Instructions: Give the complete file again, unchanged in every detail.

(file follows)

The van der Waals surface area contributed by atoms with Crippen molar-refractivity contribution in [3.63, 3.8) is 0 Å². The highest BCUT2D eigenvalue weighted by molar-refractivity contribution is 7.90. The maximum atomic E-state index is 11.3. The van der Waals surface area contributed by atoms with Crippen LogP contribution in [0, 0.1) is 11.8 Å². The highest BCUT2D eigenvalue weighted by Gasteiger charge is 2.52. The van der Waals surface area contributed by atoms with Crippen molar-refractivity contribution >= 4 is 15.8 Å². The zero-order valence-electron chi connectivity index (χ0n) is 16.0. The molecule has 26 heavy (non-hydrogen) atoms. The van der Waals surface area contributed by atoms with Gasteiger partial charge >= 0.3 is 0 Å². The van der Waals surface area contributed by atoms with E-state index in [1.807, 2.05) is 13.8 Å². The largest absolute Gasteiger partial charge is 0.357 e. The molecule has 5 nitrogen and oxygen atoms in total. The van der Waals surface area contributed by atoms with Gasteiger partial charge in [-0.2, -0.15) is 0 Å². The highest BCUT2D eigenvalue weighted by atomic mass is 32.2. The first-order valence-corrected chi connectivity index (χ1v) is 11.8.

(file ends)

The van der Waals surface area contributed by atoms with Crippen molar-refractivity contribution in [3.63, 3.8) is 0 Å². The highest BCUT2D eigenvalue weighted by molar-refractivity contribution is 7.90. The maximum atomic E-state index is 11.3. The van der Waals surface area contributed by atoms with Crippen LogP contribution in [0, 0.1) is 11.8 Å². The highest BCUT2D eigenvalue weighted by Gasteiger charge is 2.52. The van der Waals surface area contributed by atoms with Crippen molar-refractivity contribution >= 4 is 15.8 Å². The zero-order valence-electron chi connectivity index (χ0n) is 16.0. The molecule has 26 heavy (non-hydrogen) atoms. The van der Waals surface area contributed by atoms with Gasteiger partial charge >= 0.3 is 0 Å². The van der Waals surface area contributed by atoms with E-state index in [1.807, 2.05) is 13.8 Å². The largest absolute Gasteiger partial charge is 0.357 e. The molecule has 5 nitrogen and oxygen atoms in total. The van der Waals surface area contributed by atoms with Gasteiger partial charge in [-0.2, -0.15) is 0 Å². The highest BCUT2D eigenvalue weighted by atomic mass is 32.2. The first-order valence-corrected chi connectivity index (χ1v) is 11.8.